The embolizing material has been identified as fibrocartilage histologically and is histochemically identical to the nucleus pulposus of the intervertebral disc. There are multiple hypotheses to explain how the fibrocartilaginous material enters the spinal vessels.(3) The pathophysiology of this process is controversial and the exact mechanism is poorly understood.(4)
  1. Direct penetration of nucleus pulposus fragments into spinal cord or vertebral vessels. Penetration into thin walled veins is considered more likely, however, injection entrance or arteriovenous anastomoses could explain the presence of emboli in arteries. In large breed and non-chondrodystrophoid dogs, the nucleus pulposus remains soft for a longer period of time, which may predispose to mechanical vascular injection with type II disc disease.(2,4,6)
  2. Chronic inflammatory neovascularization of the degenerated intervertebral disc, with penetration of nucleus pulposus fibrocartilage into the newly formed vessels after a sudden rise of intervertebral disc pressure.(3)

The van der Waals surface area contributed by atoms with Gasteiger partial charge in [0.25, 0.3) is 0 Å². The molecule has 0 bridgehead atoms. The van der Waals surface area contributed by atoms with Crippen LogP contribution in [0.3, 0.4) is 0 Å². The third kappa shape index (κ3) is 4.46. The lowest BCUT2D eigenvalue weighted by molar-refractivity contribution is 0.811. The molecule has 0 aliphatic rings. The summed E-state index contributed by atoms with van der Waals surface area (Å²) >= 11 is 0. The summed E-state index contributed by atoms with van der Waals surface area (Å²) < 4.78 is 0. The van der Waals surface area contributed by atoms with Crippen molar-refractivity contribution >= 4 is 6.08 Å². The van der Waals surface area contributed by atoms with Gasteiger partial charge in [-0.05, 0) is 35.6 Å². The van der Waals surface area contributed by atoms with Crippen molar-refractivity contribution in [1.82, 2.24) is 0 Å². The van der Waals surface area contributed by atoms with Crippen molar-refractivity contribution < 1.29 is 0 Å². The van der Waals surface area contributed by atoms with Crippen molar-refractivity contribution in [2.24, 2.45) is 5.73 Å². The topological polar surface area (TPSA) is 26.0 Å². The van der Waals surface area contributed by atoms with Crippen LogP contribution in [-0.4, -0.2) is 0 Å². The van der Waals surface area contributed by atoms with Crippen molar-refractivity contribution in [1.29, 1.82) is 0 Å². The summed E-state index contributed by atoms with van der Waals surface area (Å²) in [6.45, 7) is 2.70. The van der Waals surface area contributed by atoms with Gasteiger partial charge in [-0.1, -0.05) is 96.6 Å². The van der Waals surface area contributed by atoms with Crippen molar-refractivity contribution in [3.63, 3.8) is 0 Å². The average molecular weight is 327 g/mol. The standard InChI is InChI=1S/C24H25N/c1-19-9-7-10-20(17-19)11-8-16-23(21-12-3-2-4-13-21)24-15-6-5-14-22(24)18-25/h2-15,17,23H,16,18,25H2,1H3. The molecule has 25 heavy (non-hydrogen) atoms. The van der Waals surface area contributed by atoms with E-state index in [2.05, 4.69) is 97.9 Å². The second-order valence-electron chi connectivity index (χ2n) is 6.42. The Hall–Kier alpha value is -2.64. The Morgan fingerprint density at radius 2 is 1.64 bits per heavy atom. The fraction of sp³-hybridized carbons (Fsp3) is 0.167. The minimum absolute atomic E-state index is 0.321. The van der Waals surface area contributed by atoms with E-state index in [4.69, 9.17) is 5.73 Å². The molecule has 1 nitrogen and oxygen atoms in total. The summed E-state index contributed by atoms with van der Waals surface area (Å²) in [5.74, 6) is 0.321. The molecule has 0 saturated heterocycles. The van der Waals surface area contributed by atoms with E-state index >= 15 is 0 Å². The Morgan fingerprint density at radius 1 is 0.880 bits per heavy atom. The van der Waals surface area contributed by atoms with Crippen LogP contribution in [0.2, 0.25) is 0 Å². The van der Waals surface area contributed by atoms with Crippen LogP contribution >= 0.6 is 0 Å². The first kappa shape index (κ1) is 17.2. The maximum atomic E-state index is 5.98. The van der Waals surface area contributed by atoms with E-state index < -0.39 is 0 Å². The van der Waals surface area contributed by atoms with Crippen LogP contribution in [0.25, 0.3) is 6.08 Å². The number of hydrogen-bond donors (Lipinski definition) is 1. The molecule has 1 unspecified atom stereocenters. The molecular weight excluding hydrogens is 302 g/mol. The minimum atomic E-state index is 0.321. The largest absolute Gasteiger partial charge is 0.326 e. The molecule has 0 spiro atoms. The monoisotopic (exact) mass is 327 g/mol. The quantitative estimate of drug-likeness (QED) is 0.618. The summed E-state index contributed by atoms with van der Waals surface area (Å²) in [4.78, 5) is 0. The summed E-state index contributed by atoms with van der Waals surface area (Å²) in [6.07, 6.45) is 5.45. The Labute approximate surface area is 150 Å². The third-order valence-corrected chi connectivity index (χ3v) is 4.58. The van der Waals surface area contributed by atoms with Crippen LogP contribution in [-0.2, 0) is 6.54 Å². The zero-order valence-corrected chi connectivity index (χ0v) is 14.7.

3. Remnant embryonic vessels within the nucleus pulposus, which is normally avascular in adults.(3)
  4. Mechanical herniation into the vertebral bone marrow sinusoidal venous channels with retrograde entrance into the basivertebral vein and internal vertebral venous plexus. In humans, this hypothesis is supported by the presence of Schmorls nodules (masses of fibrocartilage within the vertebral body cancellous bone), however, these are extremely rare in dogs.(3)
  5. Fibrocartilage may arise from vertebral growth-plate cartilage in immature dogs or metaplasia of the vascular endothelium, which ruptures into the lumen and embolizes within the spinal cord intrinsic vasculature.(3)

Other types of material which can occlude vessels include thrombi, bacterial, parasitic, neoplastic or fat emboli. FCEM should be differentiated from noncompressive nucleus pulposus extrusion, in which nondegenerated nucleus pulposus extrudes during strenuous exercise or trauma, causes a spinal cord contusion and dissipates within the epidural space. Other differential diagnoses are compressive intervertebral disc extrusion, infectious and immune mediated myelitis, neoplasia and intra- and extramedullary hemorrhages.(3)